Pork Butt vs. Pork Shoulder: What’s the Difference?
Don’t assume you can use them interchangeably.
By Layla Khoury-Hanold for Food Network Kitchen
Layla Khoury-Hanold is a contributor at Food Network.
Maybe you know that pork butt makes superlative pulled pork but have wondered if you could sub in pork shoulder. Or perhaps you’ve stood in the meat aisle trying to decide whether pork butt or pork shoulder is best for your recipe. These two cuts of meat look similar, but there’re several distinctions to keep in mind when making your selection. Here, we break down the difference between pork butt and pork shoulder and share our favorite recipes for these two porcine proteins.
What’s the Difference Between Pork Butt and Pork Shoulder?
Pork butt and pork shoulder are both cuts that come from the pig’s shoulder (despite the term pork butt suggesting otherwise). Both are relatively inexpensive cuts that lend themselves to low-and-slow cooking applications such as barbecuing, braising, stewing or cooking in a slow cooker or Instant Pot. While there are instances when these two cuts can be used interchangeably, there are a few differences to keep in mind when deciding which one to use.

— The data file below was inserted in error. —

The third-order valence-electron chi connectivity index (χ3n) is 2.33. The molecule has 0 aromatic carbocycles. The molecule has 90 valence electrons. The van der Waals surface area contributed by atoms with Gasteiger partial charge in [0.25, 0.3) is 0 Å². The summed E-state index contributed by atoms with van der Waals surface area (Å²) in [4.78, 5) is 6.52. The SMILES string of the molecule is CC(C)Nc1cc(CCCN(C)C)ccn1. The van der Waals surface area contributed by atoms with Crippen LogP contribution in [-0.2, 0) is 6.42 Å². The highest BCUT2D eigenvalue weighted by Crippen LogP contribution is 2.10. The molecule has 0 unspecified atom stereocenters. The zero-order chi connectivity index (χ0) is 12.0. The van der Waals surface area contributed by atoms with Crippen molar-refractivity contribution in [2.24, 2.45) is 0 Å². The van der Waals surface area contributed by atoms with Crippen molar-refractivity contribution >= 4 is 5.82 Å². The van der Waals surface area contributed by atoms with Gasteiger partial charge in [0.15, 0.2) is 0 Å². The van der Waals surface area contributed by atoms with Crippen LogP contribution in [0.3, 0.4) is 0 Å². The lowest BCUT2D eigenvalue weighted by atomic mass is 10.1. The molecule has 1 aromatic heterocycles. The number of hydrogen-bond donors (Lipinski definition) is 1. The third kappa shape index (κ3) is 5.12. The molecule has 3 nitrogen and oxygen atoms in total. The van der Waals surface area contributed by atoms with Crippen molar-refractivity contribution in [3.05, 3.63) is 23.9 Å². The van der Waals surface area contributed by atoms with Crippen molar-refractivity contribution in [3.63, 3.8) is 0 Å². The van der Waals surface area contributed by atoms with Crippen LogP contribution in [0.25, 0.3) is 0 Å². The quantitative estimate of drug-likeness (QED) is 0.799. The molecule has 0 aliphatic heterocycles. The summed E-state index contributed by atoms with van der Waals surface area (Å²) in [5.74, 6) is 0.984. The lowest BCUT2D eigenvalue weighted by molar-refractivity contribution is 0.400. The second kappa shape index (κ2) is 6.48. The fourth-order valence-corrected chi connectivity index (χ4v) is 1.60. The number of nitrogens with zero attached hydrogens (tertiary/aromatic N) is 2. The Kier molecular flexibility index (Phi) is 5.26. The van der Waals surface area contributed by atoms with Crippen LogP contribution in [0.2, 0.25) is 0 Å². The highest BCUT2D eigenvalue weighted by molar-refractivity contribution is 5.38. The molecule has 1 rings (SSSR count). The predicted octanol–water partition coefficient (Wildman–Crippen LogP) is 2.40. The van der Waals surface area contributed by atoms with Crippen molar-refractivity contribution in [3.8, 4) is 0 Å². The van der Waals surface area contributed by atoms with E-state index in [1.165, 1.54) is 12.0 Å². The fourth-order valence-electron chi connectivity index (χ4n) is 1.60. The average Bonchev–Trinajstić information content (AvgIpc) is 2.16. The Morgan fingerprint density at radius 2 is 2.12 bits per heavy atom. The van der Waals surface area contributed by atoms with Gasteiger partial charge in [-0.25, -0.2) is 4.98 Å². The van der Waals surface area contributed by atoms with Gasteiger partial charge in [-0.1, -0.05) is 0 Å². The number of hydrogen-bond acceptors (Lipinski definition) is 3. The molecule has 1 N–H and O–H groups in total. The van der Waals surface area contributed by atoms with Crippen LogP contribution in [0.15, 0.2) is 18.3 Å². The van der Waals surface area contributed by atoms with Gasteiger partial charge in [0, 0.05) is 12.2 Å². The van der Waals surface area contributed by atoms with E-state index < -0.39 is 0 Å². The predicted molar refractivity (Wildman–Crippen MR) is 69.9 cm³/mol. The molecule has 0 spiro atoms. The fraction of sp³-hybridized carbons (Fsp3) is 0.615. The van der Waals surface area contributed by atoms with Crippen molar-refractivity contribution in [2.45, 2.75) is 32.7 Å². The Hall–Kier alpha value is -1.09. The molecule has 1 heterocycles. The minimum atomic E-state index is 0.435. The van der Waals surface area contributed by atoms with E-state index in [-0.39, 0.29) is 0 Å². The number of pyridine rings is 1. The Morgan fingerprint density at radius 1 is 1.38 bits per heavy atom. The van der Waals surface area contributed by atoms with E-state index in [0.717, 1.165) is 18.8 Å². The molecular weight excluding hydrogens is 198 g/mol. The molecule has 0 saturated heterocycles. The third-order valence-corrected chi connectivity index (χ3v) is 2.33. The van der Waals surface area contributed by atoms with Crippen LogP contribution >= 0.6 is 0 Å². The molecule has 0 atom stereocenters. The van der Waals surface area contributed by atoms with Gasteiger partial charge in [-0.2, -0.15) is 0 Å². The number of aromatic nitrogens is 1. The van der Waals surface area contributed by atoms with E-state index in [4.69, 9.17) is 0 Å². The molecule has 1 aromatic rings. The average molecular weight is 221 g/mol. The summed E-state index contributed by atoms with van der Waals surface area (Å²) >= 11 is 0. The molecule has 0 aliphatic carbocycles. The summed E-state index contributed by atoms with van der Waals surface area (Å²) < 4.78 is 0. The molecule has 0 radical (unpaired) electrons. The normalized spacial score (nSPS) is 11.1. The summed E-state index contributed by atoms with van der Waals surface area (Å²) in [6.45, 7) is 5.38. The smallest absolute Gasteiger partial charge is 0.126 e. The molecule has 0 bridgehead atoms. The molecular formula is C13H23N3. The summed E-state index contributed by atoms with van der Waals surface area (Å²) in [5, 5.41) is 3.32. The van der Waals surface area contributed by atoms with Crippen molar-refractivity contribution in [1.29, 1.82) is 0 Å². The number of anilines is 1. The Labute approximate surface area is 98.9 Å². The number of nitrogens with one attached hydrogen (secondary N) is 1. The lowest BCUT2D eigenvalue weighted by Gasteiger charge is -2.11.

Pork butt is a cut of meat that comes from the thicker section of a pig’s shoulder and includes parts of the neck, shoulder blade and upper leg. It’s a semi-tough cut of pork that contains a lot of connective tissue and fat marbling throughout; it’s typically sold with the fat cap intact. This cut is also labelled as Boston butt—supposedly, in Revolutionary New England, it was stored in specialty barrels called “butts,” and the technique for cutting it originated in Boston.
Pork shoulder, which can also be labeled as picnic shoulder, comes from the thinner, triangle-shaped end of the pig’s shoulder, just above the front leg. It has less marbling and fat than pork butt. Pork shoulder is often sold with the skin on and a layer of fat.
When to Use Pork Butt
Because pork butt has intense fat marbling and a concentration of connective tissue, it can endure hours of cooking. Pork butt is an ideal choice for barbecue pulled pork, but it also lends itself to braising and stewing, which tenderizes the meat and melts the fat. Use pork butt in any recipe where you’re looking for fall-apart-tender meat and a rich, porky flavor, such as pulled pork, carnitas or stew. Pork butt can also be roasted or made into ground pork or sausages.
When to Use Pork Shoulder
When you want the meat to hold its shape when sliced or chopped, opt for pork shoulder. Pork shoulder can be roasted whole and sliced, like ham, or braised and sliced or chopped before serving. It can also be cut into chunks for stew or chili recipes. Since pork shoulder is sold with the skin on, pork shoulder is also your best bet if you’re looking to obtain a crisp skin (although you can trim the skin if desired). Pork shoulder can also be used to make ground pork.
Pork Butt Recipes